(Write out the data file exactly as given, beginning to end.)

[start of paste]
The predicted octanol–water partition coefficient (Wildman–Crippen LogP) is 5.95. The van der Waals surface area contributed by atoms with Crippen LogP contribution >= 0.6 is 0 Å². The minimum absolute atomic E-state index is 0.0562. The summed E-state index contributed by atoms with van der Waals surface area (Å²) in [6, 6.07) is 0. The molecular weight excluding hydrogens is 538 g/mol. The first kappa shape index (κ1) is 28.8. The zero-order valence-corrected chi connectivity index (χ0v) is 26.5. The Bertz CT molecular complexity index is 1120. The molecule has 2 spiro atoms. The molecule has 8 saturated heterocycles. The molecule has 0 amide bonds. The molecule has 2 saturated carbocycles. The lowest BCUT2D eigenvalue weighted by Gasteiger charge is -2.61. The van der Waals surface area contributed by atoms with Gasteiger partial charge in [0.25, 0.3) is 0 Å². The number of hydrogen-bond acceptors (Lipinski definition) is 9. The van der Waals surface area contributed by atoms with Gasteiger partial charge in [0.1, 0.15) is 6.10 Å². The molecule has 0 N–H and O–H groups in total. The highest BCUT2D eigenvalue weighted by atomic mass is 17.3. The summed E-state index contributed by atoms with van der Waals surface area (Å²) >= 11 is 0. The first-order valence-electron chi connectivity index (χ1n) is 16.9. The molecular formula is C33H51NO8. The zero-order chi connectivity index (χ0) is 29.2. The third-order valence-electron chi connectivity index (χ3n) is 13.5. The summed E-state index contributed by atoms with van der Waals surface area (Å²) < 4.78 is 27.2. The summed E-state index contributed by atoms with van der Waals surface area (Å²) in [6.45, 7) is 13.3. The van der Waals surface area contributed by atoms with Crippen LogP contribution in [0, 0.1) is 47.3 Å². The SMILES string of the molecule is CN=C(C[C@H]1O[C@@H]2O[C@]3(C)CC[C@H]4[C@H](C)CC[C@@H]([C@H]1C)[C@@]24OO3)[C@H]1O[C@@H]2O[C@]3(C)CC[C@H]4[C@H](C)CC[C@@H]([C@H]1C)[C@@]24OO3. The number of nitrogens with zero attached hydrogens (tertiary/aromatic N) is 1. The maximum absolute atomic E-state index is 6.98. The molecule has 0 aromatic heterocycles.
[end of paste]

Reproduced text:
The predicted octanol–water partition coefficient (Wildman–Crippen LogP) is 5.95. The van der Waals surface area contributed by atoms with Crippen LogP contribution >= 0.6 is 0 Å². The minimum absolute atomic E-state index is 0.0562. The summed E-state index contributed by atoms with van der Waals surface area (Å²) in [6, 6.07) is 0. The molecular weight excluding hydrogens is 538 g/mol. The first kappa shape index (κ1) is 28.8. The zero-order valence-corrected chi connectivity index (χ0v) is 26.5. The Bertz CT molecular complexity index is 1120. The molecule has 2 spiro atoms. The molecule has 8 saturated heterocycles. The molecule has 0 amide bonds. The molecule has 2 saturated carbocycles. The lowest BCUT2D eigenvalue weighted by Gasteiger charge is -2.61. The van der Waals surface area contributed by atoms with Gasteiger partial charge in [0.25, 0.3) is 0 Å². The number of hydrogen-bond acceptors (Lipinski definition) is 9. The van der Waals surface area contributed by atoms with Gasteiger partial charge in [0.1, 0.15) is 6.10 Å². The molecule has 0 N–H and O–H groups in total. The highest BCUT2D eigenvalue weighted by atomic mass is 17.3. The summed E-state index contributed by atoms with van der Waals surface area (Å²) >= 11 is 0. The first-order valence-electron chi connectivity index (χ1n) is 16.9. The molecular formula is C33H51NO8. The zero-order chi connectivity index (χ0) is 29.2. The third-order valence-electron chi connectivity index (χ3n) is 13.5. The summed E-state index contributed by atoms with van der Waals surface area (Å²) < 4.78 is 27.2. The summed E-state index contributed by atoms with van der Waals surface area (Å²) in [6.45, 7) is 13.3. The van der Waals surface area contributed by atoms with Crippen LogP contribution in [0, 0.1) is 47.3 Å². The SMILES string of the molecule is CN=C(C[C@H]1O[C@@H]2O[C@]3(C)CC[C@H]4[C@H](C)CC[C@@H]([C@H]1C)[C@@]24OO3)[C@H]1O[C@@H]2O[C@]3(C)CC[C@H]4[C@H](C)CC[C@@H]([C@H]1C)[C@@]24OO3. The number of nitrogens with zero attached hydrogens (tertiary/aromatic N) is 1. The maximum absolute atomic E-state index is 6.98. The molecule has 0 aromatic heterocycles.